Chanting “respect our existence or expect our resistance,” nearly 400 people protested outside an Austin bank Saturday to try to stop construction of an oil terminal on ancient Indigenous land near Corpus Christi.
“We are still here, and we are still fighting,” said protest organizer Chiara Sunshine Beaumont, a descendant of the Karankawa people who once lived on the Texas Gulf Coast.
Saturday’s protest followed months of efforts by Indigenous groups in support of the Karankawa’s objections to expansion of oil export terminals owned by Enbridge, a Canadian petrochemical pipeline company. Beaumont said her group chose to protest Saturday outside a Bank of America on South Congress Avenue because the bank is a large underwriter of Enbridge’s projects.
Take a couple steps off nearly any highway spanning its 270 million acres, and you’re bound to be trespassing on someone else’s property. Over 95% of the state’s land is privately owned, resulting largely from the removal of Native peoples in the 19th century. Despite its huge size and a history of hundreds of Indigenous tribes inhabiting its present-day borders, Texas has only three federally-recognized reservations – those of the Alabama-Coushatta, the Kickapoo and the Ysleta del Sur Pueblo. Hundreds of non-federally recognized tribal communities exist here, left without allotted land to practice self-autonomy or the funding to preserve cultural traditions.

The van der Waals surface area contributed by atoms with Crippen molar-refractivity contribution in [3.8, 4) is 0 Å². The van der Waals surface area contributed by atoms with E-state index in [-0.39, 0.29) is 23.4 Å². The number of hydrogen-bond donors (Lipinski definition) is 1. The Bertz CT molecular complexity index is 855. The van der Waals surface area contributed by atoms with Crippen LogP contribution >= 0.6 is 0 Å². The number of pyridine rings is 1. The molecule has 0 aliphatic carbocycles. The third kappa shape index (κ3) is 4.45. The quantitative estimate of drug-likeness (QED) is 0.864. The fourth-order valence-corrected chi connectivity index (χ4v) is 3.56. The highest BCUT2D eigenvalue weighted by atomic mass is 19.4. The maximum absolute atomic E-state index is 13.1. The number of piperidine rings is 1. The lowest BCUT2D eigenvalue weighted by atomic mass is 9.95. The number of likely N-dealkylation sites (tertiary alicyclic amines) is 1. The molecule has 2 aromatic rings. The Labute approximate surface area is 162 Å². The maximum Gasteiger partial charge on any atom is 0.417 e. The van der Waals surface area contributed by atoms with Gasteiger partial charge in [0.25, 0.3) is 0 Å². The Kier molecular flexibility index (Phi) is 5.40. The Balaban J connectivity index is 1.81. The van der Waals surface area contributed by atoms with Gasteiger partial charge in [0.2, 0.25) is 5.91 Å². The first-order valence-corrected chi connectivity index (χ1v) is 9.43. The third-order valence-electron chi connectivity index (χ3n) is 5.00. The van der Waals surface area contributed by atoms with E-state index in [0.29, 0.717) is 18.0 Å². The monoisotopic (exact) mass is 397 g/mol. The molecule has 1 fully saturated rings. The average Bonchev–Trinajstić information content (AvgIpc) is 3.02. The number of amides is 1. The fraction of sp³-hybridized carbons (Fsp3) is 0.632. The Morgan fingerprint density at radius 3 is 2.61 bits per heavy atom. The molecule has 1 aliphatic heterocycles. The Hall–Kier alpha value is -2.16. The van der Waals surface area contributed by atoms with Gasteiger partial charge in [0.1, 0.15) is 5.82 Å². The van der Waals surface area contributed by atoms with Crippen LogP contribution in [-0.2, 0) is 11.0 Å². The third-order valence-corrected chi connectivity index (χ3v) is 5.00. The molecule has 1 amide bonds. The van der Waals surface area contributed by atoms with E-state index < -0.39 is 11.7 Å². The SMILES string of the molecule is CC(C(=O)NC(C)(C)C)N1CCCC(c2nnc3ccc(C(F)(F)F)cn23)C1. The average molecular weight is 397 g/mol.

Hays County Commissioners Court raised the ire of critics by failing to reappoint members of its historical commission during a meeting earlier this year, a move that effectively dissolved a committee that represented the interests of Tejano and Indigenous groups. The criticism came from citizens after the court did not reappoint members of the Hays […]